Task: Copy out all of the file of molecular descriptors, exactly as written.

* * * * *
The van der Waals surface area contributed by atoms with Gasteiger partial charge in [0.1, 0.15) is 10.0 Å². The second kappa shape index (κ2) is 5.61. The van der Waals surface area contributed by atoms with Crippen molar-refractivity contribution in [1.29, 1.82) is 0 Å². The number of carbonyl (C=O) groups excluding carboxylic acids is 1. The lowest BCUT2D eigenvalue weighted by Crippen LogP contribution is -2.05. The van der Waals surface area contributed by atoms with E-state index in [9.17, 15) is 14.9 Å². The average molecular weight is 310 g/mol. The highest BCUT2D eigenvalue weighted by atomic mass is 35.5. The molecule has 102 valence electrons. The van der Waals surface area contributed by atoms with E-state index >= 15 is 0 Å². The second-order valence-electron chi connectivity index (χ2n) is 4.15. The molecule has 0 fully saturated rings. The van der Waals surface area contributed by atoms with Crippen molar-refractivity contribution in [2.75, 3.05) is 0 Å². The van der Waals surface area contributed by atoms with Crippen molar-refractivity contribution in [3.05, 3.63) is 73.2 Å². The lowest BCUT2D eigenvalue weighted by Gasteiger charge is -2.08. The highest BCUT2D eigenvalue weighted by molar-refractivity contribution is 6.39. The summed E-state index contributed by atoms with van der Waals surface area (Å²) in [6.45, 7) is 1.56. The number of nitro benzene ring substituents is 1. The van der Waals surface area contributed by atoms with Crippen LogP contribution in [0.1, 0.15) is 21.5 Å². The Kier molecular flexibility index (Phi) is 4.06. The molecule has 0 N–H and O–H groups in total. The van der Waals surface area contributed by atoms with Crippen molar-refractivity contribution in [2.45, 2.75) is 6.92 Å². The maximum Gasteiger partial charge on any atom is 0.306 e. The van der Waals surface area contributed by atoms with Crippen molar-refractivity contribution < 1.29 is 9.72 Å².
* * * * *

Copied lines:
The van der Waals surface area contributed by atoms with Gasteiger partial charge in [0.1, 0.15) is 10.0 Å². The second kappa shape index (κ2) is 5.61. The van der Waals surface area contributed by atoms with Crippen molar-refractivity contribution in [1.29, 1.82) is 0 Å². The number of carbonyl (C=O) groups excluding carboxylic acids is 1. The lowest BCUT2D eigenvalue weighted by Crippen LogP contribution is -2.05. The van der Waals surface area contributed by atoms with E-state index in [9.17, 15) is 14.9 Å². The average molecular weight is 310 g/mol. The highest BCUT2D eigenvalue weighted by atomic mass is 35.5. The molecule has 102 valence electrons. The van der Waals surface area contributed by atoms with E-state index >= 15 is 0 Å². The second-order valence-electron chi connectivity index (χ2n) is 4.15. The molecule has 0 fully saturated rings. The van der Waals surface area contributed by atoms with Crippen molar-refractivity contribution in [2.75, 3.05) is 0 Å². The van der Waals surface area contributed by atoms with Crippen molar-refractivity contribution in [3.05, 3.63) is 73.2 Å². The lowest BCUT2D eigenvalue weighted by Gasteiger charge is -2.08. The highest BCUT2D eigenvalue weighted by molar-refractivity contribution is 6.39. The summed E-state index contributed by atoms with van der Waals surface area (Å²) in [6.45, 7) is 1.56. The number of nitro benzene ring substituents is 1. The van der Waals surface area contributed by atoms with Crippen LogP contribution in [0.1, 0.15) is 21.5 Å². The Kier molecular flexibility index (Phi) is 4.06. The molecule has 0 N–H and O–H groups in total. The van der Waals surface area contributed by atoms with Crippen molar-refractivity contribution in [2.45, 2.75) is 6.92 Å². The maximum Gasteiger partial charge on any atom is 0.306 e. The van der Waals surface area contributed by atoms with Crippen molar-refractivity contribution < 1.29 is 9.72 Å².